Satoshi Tajiri, the creator of the Pokemon, become a Trending Topic yesterday on Twitter after Twitter user @xCyrusAndLovato tweeted “The creator of Pokemon died today in the #tsunami, #Japan. RIP: Satoshi Tajiri. #prayforjapan.” It turned out to be one of many online rumors, some more harmless than others.
With more and more people are using social media to communicate with loved ones during a crisis (and being advised to do so), it is critical Twitter users do their best to pass on correct information. After all, it’s heartwarming to hear of social media saving lives, but heartbreaking to hear the handful of stories of rescuers being sent off on wild goose chases (most, but not all, crisis tweets are true).
Here’s seven ways the average person can be a good Twitter citizen during a crisis:
1. Only retweet information from Twitter accounts you trust. Only retweet information from accounts or people you know personally or personally trust.
2. Check the timeline. Before you retweet something, check the profile of the account that sent it to make sure an update hasn’t been posted.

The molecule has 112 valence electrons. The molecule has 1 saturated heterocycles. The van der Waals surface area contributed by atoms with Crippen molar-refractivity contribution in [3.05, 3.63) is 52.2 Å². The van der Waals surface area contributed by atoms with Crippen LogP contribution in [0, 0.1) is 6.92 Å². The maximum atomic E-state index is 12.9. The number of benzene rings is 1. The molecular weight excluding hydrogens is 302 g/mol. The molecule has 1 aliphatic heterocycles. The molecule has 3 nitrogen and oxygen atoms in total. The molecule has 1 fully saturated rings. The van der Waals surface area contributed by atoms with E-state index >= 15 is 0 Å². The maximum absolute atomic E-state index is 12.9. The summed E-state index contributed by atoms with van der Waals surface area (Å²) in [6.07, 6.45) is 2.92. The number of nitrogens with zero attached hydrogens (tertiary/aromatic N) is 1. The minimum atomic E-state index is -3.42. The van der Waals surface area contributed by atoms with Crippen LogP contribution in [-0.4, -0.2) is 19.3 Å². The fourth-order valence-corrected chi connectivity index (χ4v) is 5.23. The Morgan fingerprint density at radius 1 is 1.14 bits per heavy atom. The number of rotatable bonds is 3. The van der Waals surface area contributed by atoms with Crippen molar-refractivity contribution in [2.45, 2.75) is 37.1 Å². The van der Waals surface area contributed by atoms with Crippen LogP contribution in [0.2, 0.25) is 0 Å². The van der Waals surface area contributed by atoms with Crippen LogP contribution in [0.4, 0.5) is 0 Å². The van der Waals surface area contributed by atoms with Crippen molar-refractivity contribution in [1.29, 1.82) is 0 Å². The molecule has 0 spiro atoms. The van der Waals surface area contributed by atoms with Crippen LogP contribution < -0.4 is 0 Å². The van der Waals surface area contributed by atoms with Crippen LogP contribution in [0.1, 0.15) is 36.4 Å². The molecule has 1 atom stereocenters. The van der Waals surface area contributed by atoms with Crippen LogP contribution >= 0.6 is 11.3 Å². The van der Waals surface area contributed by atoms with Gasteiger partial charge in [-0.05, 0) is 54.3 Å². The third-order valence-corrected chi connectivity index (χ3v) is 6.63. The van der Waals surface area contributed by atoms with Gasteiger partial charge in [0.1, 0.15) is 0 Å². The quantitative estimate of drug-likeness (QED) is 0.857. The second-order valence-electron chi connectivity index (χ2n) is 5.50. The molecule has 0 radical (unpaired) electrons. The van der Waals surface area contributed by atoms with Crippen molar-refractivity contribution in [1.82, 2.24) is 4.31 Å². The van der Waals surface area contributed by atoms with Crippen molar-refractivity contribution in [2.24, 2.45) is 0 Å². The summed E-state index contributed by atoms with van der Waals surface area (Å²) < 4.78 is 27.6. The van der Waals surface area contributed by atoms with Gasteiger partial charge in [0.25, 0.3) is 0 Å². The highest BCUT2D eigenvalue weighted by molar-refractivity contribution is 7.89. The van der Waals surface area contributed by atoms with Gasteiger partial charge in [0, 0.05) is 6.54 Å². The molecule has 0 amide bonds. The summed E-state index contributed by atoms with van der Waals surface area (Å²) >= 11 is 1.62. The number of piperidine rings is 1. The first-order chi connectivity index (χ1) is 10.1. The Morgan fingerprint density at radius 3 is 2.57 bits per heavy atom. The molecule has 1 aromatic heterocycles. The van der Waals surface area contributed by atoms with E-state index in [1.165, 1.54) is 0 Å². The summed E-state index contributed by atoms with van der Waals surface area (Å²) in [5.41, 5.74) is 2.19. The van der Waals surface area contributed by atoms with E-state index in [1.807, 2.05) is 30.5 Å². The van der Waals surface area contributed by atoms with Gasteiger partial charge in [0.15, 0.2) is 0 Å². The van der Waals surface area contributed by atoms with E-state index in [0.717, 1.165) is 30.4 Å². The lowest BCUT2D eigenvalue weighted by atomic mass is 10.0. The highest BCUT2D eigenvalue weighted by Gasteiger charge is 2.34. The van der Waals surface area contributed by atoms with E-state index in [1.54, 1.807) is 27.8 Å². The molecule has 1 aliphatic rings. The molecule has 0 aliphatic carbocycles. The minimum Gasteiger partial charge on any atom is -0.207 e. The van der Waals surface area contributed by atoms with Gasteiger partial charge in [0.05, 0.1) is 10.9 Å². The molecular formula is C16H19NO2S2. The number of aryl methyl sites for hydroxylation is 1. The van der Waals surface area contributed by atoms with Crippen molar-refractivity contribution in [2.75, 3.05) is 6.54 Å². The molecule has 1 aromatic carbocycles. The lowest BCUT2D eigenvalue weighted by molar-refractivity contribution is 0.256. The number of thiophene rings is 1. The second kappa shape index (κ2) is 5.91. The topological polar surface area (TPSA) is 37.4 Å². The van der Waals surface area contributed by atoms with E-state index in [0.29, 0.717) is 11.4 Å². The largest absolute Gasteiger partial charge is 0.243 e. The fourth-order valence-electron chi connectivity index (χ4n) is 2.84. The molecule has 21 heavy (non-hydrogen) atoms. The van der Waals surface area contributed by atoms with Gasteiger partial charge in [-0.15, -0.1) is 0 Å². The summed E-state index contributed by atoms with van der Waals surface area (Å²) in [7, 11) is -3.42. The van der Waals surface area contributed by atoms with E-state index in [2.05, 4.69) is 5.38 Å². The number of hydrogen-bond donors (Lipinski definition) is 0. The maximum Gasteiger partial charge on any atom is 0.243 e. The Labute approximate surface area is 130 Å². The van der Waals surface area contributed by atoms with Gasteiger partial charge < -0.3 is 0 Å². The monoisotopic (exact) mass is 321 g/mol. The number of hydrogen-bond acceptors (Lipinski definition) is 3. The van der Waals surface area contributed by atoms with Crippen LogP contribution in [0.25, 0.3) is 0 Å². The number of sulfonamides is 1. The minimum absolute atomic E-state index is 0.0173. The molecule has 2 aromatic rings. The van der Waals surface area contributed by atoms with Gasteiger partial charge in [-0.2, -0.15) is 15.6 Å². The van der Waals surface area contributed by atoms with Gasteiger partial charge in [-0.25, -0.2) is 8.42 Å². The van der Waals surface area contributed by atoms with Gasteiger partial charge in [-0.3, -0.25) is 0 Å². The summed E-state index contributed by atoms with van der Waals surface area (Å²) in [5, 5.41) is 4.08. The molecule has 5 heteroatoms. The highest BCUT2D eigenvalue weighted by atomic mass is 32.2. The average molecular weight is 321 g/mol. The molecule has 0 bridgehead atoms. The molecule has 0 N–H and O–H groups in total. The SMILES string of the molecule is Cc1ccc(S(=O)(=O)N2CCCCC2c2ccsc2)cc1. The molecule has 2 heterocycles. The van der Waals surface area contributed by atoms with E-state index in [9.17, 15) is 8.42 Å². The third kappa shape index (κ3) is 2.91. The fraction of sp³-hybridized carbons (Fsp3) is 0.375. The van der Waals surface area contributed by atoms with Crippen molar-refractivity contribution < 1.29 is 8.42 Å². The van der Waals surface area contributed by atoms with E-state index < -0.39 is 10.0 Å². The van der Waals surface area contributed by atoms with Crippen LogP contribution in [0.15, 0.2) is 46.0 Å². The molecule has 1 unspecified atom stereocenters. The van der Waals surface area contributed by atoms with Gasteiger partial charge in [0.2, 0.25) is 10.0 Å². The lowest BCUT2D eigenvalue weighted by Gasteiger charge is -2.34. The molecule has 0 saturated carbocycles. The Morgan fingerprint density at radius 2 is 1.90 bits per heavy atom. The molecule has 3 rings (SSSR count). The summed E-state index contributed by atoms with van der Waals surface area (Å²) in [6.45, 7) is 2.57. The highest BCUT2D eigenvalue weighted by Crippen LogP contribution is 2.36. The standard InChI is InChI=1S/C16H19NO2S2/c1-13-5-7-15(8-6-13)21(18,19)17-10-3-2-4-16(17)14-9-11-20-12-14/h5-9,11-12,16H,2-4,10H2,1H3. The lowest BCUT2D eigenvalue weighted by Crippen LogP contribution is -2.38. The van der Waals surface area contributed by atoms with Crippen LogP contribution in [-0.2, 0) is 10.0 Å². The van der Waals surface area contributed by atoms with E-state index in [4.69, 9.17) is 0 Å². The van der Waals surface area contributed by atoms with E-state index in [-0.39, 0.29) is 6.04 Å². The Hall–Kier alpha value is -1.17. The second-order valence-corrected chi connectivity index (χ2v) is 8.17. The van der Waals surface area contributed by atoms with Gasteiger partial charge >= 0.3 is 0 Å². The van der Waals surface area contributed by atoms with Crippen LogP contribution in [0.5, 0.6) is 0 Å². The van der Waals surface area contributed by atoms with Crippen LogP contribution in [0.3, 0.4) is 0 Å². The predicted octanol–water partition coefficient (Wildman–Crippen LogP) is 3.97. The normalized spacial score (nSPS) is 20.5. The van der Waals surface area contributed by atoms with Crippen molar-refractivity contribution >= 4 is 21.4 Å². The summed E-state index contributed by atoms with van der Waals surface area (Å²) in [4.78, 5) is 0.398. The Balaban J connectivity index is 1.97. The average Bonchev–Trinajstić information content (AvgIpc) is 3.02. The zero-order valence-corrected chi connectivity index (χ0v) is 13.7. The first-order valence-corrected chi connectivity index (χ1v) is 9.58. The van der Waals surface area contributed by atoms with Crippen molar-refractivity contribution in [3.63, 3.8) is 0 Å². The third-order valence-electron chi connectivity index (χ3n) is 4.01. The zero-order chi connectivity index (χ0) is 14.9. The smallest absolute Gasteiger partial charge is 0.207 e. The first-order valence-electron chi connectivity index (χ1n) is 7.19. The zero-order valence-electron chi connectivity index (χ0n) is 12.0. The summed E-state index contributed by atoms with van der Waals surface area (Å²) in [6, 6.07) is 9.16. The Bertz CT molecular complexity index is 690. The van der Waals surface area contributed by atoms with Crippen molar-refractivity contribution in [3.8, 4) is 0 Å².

3. Check for related tweets. If you a see a tweet from somebody you don’t know about an explosion in, say, Tokyo, find out what other people in Tokyo are tweeting. Chances are if several people are tweeting about the explosion at the same exact time, something’s up. You can safely tweet about the explosion with the disclaimer “Unconfirmed.”
4. Ask people to verify. If you see a tweet from somebody you don’t know reporting about an event the media hasn’t picked up, send out a tweet about it and ask people to verify the information, preferably with a photo.
5. Correct any mistakes. If you discover a hoax or innocent mistake, send out a tweet about it. Use an official retweet from a respected source where possible.
6. Use hashtags wisely. Typically during a crisis, several hashtags (a topic with a hash symbol [“#”] at the start to identify it) appear. For the Japan tragedy, hashtags in use include #Japan, #JPQuake, #JapanQuake, #PrayForJapan, #WeAreAllJapanese,#Tsunami, #Earthquake, and #TsunamiCharity. Using hashtags makes it easier for others to find your tweet in a search on the topic and have your tweet matter. Of course, avoid using hashtags emergency management professionals are using to rescue people (e.g., #J_j_helpme) unless you want to alert them.
7. Keep marketing out. A crisis—as fashion house Kenneth Cole and Microsoft have learned—is not the time to promote your brand or favorite brand. Marketing on the back of human suffering will probably backfire.
Do you agree? Did I leave anything out? Please share your thoughts in the comments section.